By mile post 7, the adventurous ride intensifies with the Three Sisters, a succession of brutal climbs and descents as the pedestrian-and-cyclist path turns east along Lake Mead Parkway and toward the west entrance of Lake Mead National Recreation Area. This hilly zone is one of two spots where the brilliance of e-biking shines. I’d been there another time, dismounting and walking my bike up two of the steepest grades.
Tunnels, more climbing and the Three Kids Mine are features of the trail’s transition into Lake Mead National Recreation Area, where the real beauty and a long descent to the lakeshore begin. We conserved our batteries as we twisted and turned through the parched and lonely landscape with colorful views of the rugged Muddy Mountains and Lake Mead geology. We hardly saw any critters, and desert shrubs wore their winter drab, but March and April will bring lizards and blooms that can’t be seen from a car. On this part of the trail, you have the privilege and inherent risk of being far from Lakeshore Road’s car traffic.
The waters of Lake Mead eventually come into view. And there’s plenty of lake to be seen like never before because half of the RMLT’s miles are inside National Park Service boundaries. Before reaching the lakeshore, riders enjoy rare vantage points above washes and canyons from bridges running along an old road-turned-path. By mile post 18, the trail and Lakeshore Road are parallel.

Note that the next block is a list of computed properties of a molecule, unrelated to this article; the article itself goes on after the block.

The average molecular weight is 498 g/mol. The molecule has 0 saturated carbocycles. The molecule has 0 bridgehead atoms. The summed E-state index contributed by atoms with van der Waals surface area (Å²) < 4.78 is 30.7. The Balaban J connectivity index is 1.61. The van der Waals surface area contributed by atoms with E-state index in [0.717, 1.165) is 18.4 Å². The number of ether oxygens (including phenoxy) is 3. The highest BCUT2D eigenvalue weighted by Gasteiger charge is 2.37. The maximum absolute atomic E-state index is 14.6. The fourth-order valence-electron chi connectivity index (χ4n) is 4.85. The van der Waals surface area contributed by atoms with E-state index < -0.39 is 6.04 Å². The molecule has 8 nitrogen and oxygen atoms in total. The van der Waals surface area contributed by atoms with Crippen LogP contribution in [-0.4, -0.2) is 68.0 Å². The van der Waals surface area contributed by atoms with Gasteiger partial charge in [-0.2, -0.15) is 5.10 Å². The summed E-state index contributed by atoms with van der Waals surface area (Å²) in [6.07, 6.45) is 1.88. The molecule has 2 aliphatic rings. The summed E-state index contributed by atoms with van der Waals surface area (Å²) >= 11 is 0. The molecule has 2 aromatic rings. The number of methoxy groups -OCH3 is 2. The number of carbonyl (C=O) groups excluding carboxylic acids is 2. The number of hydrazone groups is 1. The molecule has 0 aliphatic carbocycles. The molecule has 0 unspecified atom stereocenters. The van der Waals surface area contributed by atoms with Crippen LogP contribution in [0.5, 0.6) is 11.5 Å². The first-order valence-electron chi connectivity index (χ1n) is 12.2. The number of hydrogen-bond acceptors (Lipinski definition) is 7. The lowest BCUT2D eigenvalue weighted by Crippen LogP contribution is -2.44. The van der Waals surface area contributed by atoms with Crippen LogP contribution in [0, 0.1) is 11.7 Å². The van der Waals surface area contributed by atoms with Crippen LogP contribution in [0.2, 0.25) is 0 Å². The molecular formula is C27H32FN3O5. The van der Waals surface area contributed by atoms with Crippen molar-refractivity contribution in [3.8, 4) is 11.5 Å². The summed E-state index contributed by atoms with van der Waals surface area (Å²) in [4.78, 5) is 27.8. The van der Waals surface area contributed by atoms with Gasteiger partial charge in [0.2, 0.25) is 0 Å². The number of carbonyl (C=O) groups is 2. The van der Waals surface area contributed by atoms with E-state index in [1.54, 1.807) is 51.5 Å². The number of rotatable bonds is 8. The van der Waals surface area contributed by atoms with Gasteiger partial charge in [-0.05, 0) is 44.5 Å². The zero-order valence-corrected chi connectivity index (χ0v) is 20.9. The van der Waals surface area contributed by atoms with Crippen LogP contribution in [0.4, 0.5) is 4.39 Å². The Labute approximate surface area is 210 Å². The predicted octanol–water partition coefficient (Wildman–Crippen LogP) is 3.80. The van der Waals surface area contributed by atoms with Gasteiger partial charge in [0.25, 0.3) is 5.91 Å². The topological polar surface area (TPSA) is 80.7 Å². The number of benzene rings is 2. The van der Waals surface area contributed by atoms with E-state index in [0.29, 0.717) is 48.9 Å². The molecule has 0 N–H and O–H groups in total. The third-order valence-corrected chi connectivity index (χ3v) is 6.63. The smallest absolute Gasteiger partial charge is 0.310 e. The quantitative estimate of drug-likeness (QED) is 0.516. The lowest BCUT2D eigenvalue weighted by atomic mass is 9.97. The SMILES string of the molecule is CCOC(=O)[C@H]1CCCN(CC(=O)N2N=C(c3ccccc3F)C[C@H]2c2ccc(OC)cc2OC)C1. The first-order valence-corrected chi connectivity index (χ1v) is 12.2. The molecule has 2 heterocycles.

After enjoying a picnic lunch that materialized from my backpack at Boulder Beach, we began our gradual climb toward Alan Bible Visitor Center (mile post 24). The climbing theme would continue all the way to and through Boulder City — the second time e-bike brilliance would shine.
Highlights of Boulder City’s cut of the River Mountains Loop Trail included spotting distant Bighorn Sheep grazing in Hemenway Park and riding on city trails and through tunnels used for both recreation and flood drainage.
From the giant mountain bike sculpture near mile post 32 and the entrance to Bootleg Canyon, I called Ickes to let him know we’d be back at Acacia Park in an hour and a half. When he answered his phone, I asked, “How are you?”
He replied, “The better question is, how are you?”
I told him we’d had a terrific time and that I couldn’t have accomplished the RMLT’s elevation gain and the day’s 50 miles of travel on anything other than an e-bike. “Fantastic,” said Ickes with the pride of a proud papa.
We were sore and exhausted, but we had made it faster and farther because we were riding mostly human-powered e-bikes. There’s no shame in what some might call cheating.
RMLT tips: Bring plenty of water and food, don’t go alone and don’t go in the summer heat.
Natalie Burt, a former news reporter at the Review-Journal for 11 years, spends as much of her free time as possible enjoying Southern Nevada’s outdoors. She’s now a teacher and has lived in Henderson for 17 years. Email: firstname.lastname@example.org.